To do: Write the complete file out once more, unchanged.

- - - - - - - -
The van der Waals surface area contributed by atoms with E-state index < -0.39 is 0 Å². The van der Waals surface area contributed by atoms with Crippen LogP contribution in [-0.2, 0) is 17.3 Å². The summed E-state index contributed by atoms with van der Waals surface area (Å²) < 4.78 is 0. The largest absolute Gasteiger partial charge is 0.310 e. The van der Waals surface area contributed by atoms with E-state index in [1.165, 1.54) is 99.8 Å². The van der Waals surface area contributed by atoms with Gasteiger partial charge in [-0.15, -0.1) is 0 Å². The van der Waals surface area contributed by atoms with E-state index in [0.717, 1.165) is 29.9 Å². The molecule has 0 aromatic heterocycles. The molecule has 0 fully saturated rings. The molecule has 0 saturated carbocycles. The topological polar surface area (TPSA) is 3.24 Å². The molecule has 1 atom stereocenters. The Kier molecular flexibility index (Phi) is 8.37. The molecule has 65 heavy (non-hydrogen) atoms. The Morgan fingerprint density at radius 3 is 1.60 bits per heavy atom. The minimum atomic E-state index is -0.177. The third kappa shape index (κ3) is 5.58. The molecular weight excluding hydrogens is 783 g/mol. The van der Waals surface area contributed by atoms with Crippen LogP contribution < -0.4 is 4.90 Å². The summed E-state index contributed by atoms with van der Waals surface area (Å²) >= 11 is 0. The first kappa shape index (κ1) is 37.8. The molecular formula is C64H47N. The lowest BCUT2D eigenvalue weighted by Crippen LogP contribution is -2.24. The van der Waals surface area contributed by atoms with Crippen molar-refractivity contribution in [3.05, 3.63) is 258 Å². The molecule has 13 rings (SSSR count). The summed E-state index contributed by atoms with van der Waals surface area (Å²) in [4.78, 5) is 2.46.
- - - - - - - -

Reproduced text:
The van der Waals surface area contributed by atoms with E-state index < -0.39 is 0 Å². The van der Waals surface area contributed by atoms with Crippen LogP contribution in [-0.2, 0) is 17.3 Å². The summed E-state index contributed by atoms with van der Waals surface area (Å²) < 4.78 is 0. The largest absolute Gasteiger partial charge is 0.310 e. The van der Waals surface area contributed by atoms with E-state index in [1.165, 1.54) is 99.8 Å². The van der Waals surface area contributed by atoms with Gasteiger partial charge in [-0.15, -0.1) is 0 Å². The van der Waals surface area contributed by atoms with E-state index in [0.717, 1.165) is 29.9 Å². The molecule has 0 aromatic heterocycles. The molecule has 0 fully saturated rings. The molecule has 0 saturated carbocycles. The topological polar surface area (TPSA) is 3.24 Å². The molecule has 1 atom stereocenters. The Kier molecular flexibility index (Phi) is 8.37. The molecule has 65 heavy (non-hydrogen) atoms. The Morgan fingerprint density at radius 3 is 1.60 bits per heavy atom. The minimum atomic E-state index is -0.177. The third kappa shape index (κ3) is 5.58. The molecular weight excluding hydrogens is 783 g/mol. The van der Waals surface area contributed by atoms with Crippen LogP contribution < -0.4 is 4.90 Å². The summed E-state index contributed by atoms with van der Waals surface area (Å²) >= 11 is 0. The first kappa shape index (κ1) is 37.8. The molecular formula is C64H47N. The lowest BCUT2D eigenvalue weighted by Crippen LogP contribution is -2.24. The van der Waals surface area contributed by atoms with Crippen molar-refractivity contribution in [3.05, 3.63) is 258 Å². The molecule has 13 rings (SSSR count). The summed E-state index contributed by atoms with van der Waals surface area (Å²) in [4.78, 5) is 2.46.